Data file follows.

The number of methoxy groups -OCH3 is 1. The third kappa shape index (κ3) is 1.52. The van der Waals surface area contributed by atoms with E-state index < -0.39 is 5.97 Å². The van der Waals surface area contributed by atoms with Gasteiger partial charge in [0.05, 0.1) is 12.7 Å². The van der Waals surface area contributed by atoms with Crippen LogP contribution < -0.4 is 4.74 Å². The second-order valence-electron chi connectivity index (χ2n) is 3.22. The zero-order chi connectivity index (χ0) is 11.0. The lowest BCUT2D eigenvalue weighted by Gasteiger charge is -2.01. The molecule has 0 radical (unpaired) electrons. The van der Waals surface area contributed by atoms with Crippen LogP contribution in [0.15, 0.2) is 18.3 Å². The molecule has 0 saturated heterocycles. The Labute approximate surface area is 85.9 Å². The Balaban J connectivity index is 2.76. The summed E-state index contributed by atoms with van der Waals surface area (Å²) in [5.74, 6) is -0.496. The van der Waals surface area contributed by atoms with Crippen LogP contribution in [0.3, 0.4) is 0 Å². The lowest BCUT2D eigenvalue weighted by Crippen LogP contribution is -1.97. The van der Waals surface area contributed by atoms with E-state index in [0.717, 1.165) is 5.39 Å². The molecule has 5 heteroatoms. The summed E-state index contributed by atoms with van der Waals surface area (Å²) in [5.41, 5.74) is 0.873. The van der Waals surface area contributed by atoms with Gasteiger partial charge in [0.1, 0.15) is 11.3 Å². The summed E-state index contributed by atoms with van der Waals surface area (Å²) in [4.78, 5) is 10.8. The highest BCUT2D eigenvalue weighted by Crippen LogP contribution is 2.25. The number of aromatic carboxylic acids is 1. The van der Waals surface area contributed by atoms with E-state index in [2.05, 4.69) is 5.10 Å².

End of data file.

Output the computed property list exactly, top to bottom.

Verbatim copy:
The number of methoxy groups -OCH3 is 1. The third kappa shape index (κ3) is 1.52. The van der Waals surface area contributed by atoms with E-state index < -0.39 is 5.97 Å². The van der Waals surface area contributed by atoms with Gasteiger partial charge in [0.05, 0.1) is 12.7 Å². The van der Waals surface area contributed by atoms with Crippen LogP contribution < -0.4 is 4.74 Å². The second-order valence-electron chi connectivity index (χ2n) is 3.22. The zero-order chi connectivity index (χ0) is 11.0. The lowest BCUT2D eigenvalue weighted by Gasteiger charge is -2.01. The molecule has 0 radical (unpaired) electrons. The van der Waals surface area contributed by atoms with Crippen LogP contribution in [0.15, 0.2) is 18.3 Å². The molecule has 0 saturated heterocycles. The Labute approximate surface area is 85.9 Å². The Balaban J connectivity index is 2.76. The summed E-state index contributed by atoms with van der Waals surface area (Å²) in [5.74, 6) is -0.496. The van der Waals surface area contributed by atoms with Crippen LogP contribution in [0.3, 0.4) is 0 Å². The lowest BCUT2D eigenvalue weighted by Crippen LogP contribution is -1.97. The van der Waals surface area contributed by atoms with E-state index in [0.717, 1.165) is 5.39 Å². The molecule has 5 heteroatoms. The summed E-state index contributed by atoms with van der Waals surface area (Å²) in [5.41, 5.74) is 0.873. The van der Waals surface area contributed by atoms with Gasteiger partial charge in [0.1, 0.15) is 11.3 Å². The summed E-state index contributed by atoms with van der Waals surface area (Å²) in [4.78, 5) is 10.8. The highest BCUT2D eigenvalue weighted by Crippen LogP contribution is 2.25. The number of aromatic carboxylic acids is 1. The van der Waals surface area contributed by atoms with E-state index in [2.05, 4.69) is 5.10 Å².